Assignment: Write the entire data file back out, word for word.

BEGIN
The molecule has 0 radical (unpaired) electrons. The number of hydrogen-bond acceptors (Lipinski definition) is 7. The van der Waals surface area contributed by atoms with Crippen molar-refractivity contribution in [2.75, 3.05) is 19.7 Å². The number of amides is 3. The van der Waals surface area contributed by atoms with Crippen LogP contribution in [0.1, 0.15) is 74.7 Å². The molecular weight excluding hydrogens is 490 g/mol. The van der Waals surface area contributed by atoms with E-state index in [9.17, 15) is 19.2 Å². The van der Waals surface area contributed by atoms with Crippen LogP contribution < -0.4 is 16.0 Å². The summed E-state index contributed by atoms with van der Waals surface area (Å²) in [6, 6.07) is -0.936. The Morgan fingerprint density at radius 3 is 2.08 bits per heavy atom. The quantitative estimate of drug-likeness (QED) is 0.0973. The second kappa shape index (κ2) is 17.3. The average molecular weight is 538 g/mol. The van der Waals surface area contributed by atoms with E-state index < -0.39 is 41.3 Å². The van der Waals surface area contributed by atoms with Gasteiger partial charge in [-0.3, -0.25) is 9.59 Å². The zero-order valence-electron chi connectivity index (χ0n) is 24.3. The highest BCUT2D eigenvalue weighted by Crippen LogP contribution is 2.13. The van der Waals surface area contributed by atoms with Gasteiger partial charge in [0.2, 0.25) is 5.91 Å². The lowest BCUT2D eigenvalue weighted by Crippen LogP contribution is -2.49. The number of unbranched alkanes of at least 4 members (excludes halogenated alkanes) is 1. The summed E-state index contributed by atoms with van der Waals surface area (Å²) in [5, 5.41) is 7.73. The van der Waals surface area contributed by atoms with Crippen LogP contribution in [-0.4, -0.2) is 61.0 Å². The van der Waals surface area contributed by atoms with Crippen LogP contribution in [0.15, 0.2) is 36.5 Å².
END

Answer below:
The molecule has 0 radical (unpaired) electrons. The number of hydrogen-bond acceptors (Lipinski definition) is 7. The van der Waals surface area contributed by atoms with Crippen molar-refractivity contribution in [2.75, 3.05) is 19.7 Å². The number of amides is 3. The van der Waals surface area contributed by atoms with Crippen LogP contribution in [0.1, 0.15) is 74.7 Å². The molecular weight excluding hydrogens is 490 g/mol. The van der Waals surface area contributed by atoms with E-state index in [9.17, 15) is 19.2 Å². The van der Waals surface area contributed by atoms with Crippen LogP contribution < -0.4 is 16.0 Å². The summed E-state index contributed by atoms with van der Waals surface area (Å²) in [6, 6.07) is -0.936. The Morgan fingerprint density at radius 3 is 2.08 bits per heavy atom. The quantitative estimate of drug-likeness (QED) is 0.0973. The second kappa shape index (κ2) is 17.3. The average molecular weight is 538 g/mol. The van der Waals surface area contributed by atoms with E-state index < -0.39 is 41.3 Å². The van der Waals surface area contributed by atoms with Gasteiger partial charge in [-0.3, -0.25) is 9.59 Å². The zero-order valence-electron chi connectivity index (χ0n) is 24.3. The highest BCUT2D eigenvalue weighted by Crippen LogP contribution is 2.13. The van der Waals surface area contributed by atoms with Gasteiger partial charge in [0.2, 0.25) is 5.91 Å². The lowest BCUT2D eigenvalue weighted by Crippen LogP contribution is -2.49. The number of unbranched alkanes of at least 4 members (excludes halogenated alkanes) is 1. The summed E-state index contributed by atoms with van der Waals surface area (Å²) in [5, 5.41) is 7.73. The van der Waals surface area contributed by atoms with Crippen LogP contribution in [-0.4, -0.2) is 61.0 Å². The van der Waals surface area contributed by atoms with Crippen LogP contribution in [0.15, 0.2) is 36.5 Å².